“In Jude Hill,” says Branagh, “we found a boy whose talent was ready to blossom but who was still enjoying himself as an ordinary kid. Playing football was as important to him as making the film and that’s what we wanted. At the same time, he was always very serious about the work, very prepared and very open. I was asking for a curious combination – I wanted him to just be himself and I also wanted him to be able to make all the tiny performance adjustments that I was also asking for. And he really delivered. He has an extraordinary openness and is so natural in front of the camera that it was sometimes hard to believe this is his first film.”
“The first time I read the script I thought it was great,” says Jude “and then I went and looked up everything in it I didn’t understand, like some of the Belfast slang, because I’m not from Belfast city itself, but I’ve definitely learnt a lot of it now. Buddy is like me because he has blonde hair and he loves football, even though he supports the wrong team.’ Jude is a passionate Liverpool supporter while Buddy is a Tottenham Hotspurs fan. ‘And he had a bit of a wonky childhood, being dragged into things, but he came good in the end.”
For the adult cast, Branagh’s primary requirement was a high level of authenticity
“Caitríona Balfe, who plays Ma, is from Ireland but grew up near the border and has an understanding of the vernacular and of the Irish extended family life,” he says. “Jamie Dornan, who plays Pa, is a real Belfast boy, from just outside Belfast. Ciarán Hinds, who plays Buddy’s grandfather, Pop, was brought up about a mile from where I lived in Belfast. Judi Dench has Irish blood – her mother was from Dublin – and is anyway an acting thoroughbred whose research is meticulous and who can do anything. And this group of actors also had a sense of front-footed energy that I liked, an outgoing quality that meant they became a real family very quickly.”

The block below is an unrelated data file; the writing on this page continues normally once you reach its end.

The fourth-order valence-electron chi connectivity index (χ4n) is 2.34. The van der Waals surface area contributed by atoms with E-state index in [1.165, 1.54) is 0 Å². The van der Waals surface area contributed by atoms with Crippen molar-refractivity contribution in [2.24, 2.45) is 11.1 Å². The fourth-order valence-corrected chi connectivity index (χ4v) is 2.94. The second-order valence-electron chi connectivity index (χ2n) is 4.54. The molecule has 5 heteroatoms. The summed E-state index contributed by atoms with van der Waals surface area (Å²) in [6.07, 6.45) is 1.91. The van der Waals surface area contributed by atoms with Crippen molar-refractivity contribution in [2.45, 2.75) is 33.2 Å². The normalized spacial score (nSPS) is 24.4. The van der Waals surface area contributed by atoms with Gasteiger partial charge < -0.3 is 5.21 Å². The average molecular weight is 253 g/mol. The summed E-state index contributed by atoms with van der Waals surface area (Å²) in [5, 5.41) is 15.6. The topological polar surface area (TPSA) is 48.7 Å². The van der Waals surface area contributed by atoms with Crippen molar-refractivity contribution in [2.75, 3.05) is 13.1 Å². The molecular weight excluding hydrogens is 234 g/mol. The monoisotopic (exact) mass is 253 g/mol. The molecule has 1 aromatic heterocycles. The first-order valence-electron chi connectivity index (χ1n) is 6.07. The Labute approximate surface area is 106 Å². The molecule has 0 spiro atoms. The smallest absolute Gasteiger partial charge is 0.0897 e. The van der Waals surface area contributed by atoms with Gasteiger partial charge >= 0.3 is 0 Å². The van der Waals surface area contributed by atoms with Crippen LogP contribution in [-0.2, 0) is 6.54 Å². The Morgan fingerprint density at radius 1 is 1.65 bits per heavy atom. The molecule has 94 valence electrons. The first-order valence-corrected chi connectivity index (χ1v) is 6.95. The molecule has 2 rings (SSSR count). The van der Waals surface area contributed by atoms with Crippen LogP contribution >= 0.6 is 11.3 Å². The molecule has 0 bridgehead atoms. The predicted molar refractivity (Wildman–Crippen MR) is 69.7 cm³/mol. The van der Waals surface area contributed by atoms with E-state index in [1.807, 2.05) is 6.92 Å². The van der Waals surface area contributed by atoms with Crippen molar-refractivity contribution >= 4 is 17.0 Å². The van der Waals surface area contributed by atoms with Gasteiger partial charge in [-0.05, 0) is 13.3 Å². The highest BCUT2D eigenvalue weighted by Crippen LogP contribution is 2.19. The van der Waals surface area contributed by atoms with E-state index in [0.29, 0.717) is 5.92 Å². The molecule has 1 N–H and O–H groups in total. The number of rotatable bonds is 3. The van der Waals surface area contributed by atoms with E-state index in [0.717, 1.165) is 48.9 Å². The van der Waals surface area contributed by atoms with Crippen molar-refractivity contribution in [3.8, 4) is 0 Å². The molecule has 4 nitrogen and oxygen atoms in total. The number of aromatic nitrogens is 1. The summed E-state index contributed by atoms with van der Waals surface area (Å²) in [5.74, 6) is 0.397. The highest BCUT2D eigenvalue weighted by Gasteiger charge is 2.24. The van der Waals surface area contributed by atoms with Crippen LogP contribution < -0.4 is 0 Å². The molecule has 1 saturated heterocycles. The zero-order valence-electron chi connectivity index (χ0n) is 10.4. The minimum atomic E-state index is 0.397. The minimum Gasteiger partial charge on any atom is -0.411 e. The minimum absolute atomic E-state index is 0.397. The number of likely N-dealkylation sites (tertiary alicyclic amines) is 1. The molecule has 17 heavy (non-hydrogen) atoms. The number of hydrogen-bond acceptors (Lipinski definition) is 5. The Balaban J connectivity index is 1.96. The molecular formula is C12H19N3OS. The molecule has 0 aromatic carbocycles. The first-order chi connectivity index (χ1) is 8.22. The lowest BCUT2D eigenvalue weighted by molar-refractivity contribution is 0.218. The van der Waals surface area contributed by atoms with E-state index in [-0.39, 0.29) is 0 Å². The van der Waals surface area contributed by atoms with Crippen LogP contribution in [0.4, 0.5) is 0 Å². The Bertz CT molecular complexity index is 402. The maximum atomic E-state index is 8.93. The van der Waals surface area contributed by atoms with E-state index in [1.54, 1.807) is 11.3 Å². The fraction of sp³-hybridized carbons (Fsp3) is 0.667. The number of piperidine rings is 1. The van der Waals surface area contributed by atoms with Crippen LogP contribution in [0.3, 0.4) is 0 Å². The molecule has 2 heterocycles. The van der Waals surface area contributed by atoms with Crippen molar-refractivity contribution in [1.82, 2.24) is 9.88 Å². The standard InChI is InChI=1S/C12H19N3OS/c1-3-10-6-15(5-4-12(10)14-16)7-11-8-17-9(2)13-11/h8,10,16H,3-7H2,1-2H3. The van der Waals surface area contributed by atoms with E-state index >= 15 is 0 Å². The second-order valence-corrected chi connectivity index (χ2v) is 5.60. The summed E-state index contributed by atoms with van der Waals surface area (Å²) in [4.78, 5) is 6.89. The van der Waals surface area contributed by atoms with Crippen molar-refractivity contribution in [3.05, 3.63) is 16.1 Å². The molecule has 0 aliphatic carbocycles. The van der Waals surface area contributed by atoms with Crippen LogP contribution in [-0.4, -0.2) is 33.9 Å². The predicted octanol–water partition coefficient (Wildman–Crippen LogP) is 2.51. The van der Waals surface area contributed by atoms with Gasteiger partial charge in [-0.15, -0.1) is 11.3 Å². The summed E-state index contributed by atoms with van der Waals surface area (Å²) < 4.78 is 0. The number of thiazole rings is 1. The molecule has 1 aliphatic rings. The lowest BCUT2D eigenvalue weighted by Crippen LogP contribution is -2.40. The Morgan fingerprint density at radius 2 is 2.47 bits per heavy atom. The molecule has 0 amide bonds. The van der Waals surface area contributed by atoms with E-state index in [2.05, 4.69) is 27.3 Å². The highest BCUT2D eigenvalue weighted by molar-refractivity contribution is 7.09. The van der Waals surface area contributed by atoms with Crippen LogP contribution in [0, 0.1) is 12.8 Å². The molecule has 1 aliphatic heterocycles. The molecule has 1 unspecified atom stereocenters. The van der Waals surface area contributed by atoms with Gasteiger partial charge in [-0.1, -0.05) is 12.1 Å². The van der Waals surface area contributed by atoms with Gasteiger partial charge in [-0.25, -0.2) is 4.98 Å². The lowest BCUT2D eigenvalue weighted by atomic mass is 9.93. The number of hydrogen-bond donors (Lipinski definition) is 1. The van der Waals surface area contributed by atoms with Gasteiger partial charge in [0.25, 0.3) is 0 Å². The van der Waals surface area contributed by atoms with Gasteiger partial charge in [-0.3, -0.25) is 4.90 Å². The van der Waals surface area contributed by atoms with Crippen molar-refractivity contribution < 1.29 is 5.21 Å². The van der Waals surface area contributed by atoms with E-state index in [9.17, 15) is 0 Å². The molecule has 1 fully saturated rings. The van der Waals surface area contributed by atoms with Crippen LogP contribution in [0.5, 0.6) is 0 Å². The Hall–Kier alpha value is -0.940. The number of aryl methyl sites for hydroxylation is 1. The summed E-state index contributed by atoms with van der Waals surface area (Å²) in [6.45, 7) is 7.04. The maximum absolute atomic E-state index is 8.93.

A film set in Belfast also provided the opportunity to work with several excellent Northern Irish actors like Colin Morgan, Turlough Convery and Conor McNeill.
Recreating the Belfast of the 60s
To create something as personal to him as the street he grew up in, Branagh turned to Production Designer Jim Clay with whom he had worked on his three previous projects: Death on the Nile, Artemis Fowl and Murder on the Orient Express.
“We walked the streets of Belfast together,’ says Clay. ‘The street we ended up building doesn’t exist anymore, but you can still find a real sense of the city as it would have been in the late sixties. I also discovered what a small city it is. One of the most noticeable things is that in many of the streets you can see hills and countryside over the rooflines in one direction and in the other, you can see the shipbuilding docks. So, you always know where you are.”